BEIJING -- The Chinese government made the final decision to allow Edward Snowden to leave Hong Kong, a move that Beijing believed resolved a tough diplomatic problem even as it reaped a publicity windfall from Mr. Snowden's disclosures, according to people familiar with the situation.
Hong Kong authorities have insisted that their judicial process remained independent of China, but these observers -- who like many in this article spoke on the condition of anonymity to talk freely about confidential discussions -- said that matters of foreign policy are the domain of the Chinese government, and Beijing exercised that authority in allowing Mr. Snowden to go.
From China's point of view, analysts said, the departure of Mr. Snowden solved two concerns: how to prevent Beijing's relationship with the United States from being ensnared in a long legal wrangle in Hong Kong over Mr. Snowden, and how to deal with a Chinese public that widely regards the American computer expert as a hero.
"Behind the door there was definitely some coordination between Hong Kong and Beijing," said Jin Canrong, professor of international relations at Renmin University in Beijing.
Beijing's chief concern was the stability of the relationship with the United States, which the Chinese believed had been placed on a surer footing during the meeting between President Xi Jinping and President Barack Obama at the Sunnylands estate in California this month, said Mr. Jin and a person knowledgeable about the Hong Kong government's handling of Mr. Snowden.
The Chinese government was pleased that Mr. Snowden disclosed the extent of U.S. surveillance of Internet and telephone conversations around the world, giving the Chinese people a chance to talk about what they describe as American hypocrisy regarding surveillance practices, said Mr. Jin and the person familiar with the consultations between Hong Kong and China.
But in the longer term, China's overall relationship with the United States, which spans global economic, military and security issues, was more important than the feelings of the public in China and Hong Kong, who felt that the contractor should be protected from the reach of the United States, analysts said.
Mainland Chinese officials "will be relieved he's gone -- the popular sentiment in Hong Kong and China is to protect him because he revealed United States surveillance here, but the governments don't want trouble in the relationship," said the person familiar with the consultations between Beijing and Hong Kong. Mr. Snowden went public in Hong Kong on June 9, the day after the meeting between Mr. Obama and Mr. Xi ended, as the source of a series of disclosures in the British newspaper The Guardian and The Washington Post about classified national security programs.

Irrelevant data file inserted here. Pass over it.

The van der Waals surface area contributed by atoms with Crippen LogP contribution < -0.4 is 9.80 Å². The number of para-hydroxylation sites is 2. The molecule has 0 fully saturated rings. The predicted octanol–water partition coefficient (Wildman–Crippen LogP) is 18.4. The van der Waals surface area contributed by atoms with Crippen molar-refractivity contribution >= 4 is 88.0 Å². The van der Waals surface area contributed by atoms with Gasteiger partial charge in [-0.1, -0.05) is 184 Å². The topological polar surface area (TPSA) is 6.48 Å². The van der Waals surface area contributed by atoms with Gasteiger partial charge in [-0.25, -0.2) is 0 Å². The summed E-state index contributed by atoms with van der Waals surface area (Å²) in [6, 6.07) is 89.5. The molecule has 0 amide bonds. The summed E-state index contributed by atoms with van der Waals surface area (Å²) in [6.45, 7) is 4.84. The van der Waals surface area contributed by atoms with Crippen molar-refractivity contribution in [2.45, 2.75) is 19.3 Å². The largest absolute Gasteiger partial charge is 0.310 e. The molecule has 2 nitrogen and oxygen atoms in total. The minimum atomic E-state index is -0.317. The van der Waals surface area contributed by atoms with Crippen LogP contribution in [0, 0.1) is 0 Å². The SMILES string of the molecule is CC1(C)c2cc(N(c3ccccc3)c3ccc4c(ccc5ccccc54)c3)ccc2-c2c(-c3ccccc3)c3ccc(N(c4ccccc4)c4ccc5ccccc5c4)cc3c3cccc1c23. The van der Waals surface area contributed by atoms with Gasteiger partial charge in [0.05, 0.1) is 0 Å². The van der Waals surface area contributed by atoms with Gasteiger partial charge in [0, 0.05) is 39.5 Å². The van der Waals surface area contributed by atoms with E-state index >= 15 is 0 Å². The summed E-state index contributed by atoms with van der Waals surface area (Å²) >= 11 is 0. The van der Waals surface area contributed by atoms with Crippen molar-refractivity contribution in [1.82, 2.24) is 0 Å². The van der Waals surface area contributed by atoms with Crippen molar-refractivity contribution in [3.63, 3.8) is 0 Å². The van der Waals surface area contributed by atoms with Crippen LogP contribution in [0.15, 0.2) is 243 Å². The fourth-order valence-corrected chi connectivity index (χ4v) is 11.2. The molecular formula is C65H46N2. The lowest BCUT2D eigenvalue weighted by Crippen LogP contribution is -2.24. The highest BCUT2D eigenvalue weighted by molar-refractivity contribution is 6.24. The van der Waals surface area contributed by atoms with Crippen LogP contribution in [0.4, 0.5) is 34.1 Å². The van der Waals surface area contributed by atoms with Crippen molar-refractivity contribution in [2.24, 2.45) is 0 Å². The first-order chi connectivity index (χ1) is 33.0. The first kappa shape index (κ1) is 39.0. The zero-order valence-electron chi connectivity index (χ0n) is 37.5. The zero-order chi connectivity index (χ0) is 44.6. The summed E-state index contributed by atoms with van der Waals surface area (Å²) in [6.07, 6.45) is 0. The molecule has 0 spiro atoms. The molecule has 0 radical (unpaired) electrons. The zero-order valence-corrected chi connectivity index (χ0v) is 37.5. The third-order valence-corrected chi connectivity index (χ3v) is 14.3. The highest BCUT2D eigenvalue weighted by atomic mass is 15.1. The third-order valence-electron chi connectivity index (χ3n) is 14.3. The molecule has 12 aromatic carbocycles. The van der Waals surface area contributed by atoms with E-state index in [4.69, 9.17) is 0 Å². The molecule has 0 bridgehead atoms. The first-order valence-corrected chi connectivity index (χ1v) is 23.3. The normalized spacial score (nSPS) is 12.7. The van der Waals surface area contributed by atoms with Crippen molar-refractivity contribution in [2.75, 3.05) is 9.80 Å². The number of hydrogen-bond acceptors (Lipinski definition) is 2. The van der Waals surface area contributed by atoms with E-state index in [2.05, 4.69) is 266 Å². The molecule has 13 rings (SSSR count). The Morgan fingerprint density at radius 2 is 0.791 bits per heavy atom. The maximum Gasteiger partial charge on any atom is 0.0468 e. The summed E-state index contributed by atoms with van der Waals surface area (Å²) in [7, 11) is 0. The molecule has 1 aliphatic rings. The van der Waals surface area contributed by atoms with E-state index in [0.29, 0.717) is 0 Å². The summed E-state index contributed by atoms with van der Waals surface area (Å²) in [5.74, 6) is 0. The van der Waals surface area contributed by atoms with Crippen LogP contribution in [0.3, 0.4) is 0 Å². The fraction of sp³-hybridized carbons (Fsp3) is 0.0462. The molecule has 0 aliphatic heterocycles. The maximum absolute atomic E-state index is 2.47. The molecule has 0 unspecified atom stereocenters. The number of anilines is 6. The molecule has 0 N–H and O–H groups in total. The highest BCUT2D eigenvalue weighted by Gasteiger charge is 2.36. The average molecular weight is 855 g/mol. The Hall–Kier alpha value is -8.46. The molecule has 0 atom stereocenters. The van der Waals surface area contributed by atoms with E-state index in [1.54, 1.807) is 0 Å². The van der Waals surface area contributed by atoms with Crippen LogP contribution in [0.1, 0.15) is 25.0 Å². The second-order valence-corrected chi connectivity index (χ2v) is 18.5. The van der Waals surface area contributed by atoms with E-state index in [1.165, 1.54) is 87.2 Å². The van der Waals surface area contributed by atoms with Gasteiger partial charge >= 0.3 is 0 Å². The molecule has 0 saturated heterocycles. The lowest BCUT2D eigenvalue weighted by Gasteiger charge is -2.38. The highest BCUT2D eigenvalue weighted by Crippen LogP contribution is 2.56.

The stream of information about the extent of American worldwide eavesdropping shifted the focus in the public sniping between the Obama administration and China over cybersecurity that had been unfolding for months.
In a series of speeches, senior officials in the Obama administration, including national security adviser Tom Donilon and Defense Secretary Chuck Hagel, had taken the offensive against China, publicly accusing it of cyberespionage against American businesses. Mr. Donilon said in a speech in March that China was responsible for theft of confidential business information and proprietary technologies through digital intrusions on an "unprecedented scale."
In response to those accusations, China said that it was the victim of cyberattacks from the United States.
Mr. Snowden's disclosures appeared to confirm the Chinese government's argument, and put the United States on the defensive. The highly classified documents that Mr. Snowden gave to the two newspapers showed that the National Security Agency compiled logs of virtually all telephone calls in the United States and collected the email of foreigners from American Internet companies.
Mr. Snowden has denied giving China classified documents and said he had spoken only to journalists. But his public statements, directly and to reporters, have contained intelligence information of great interest to China.
Two Western intelligence experts, who worked for major government spy agencies, said they believed that the Chinese government had managed to drain the contents of the four laptops that Mr. Snowden said he brought to Hong Kong, and that he said were with him during his stay at a Hong Kong hotel.
If that were the case, they said, China would no longer need or want to have Mr. Snowden remain in Hong Kong.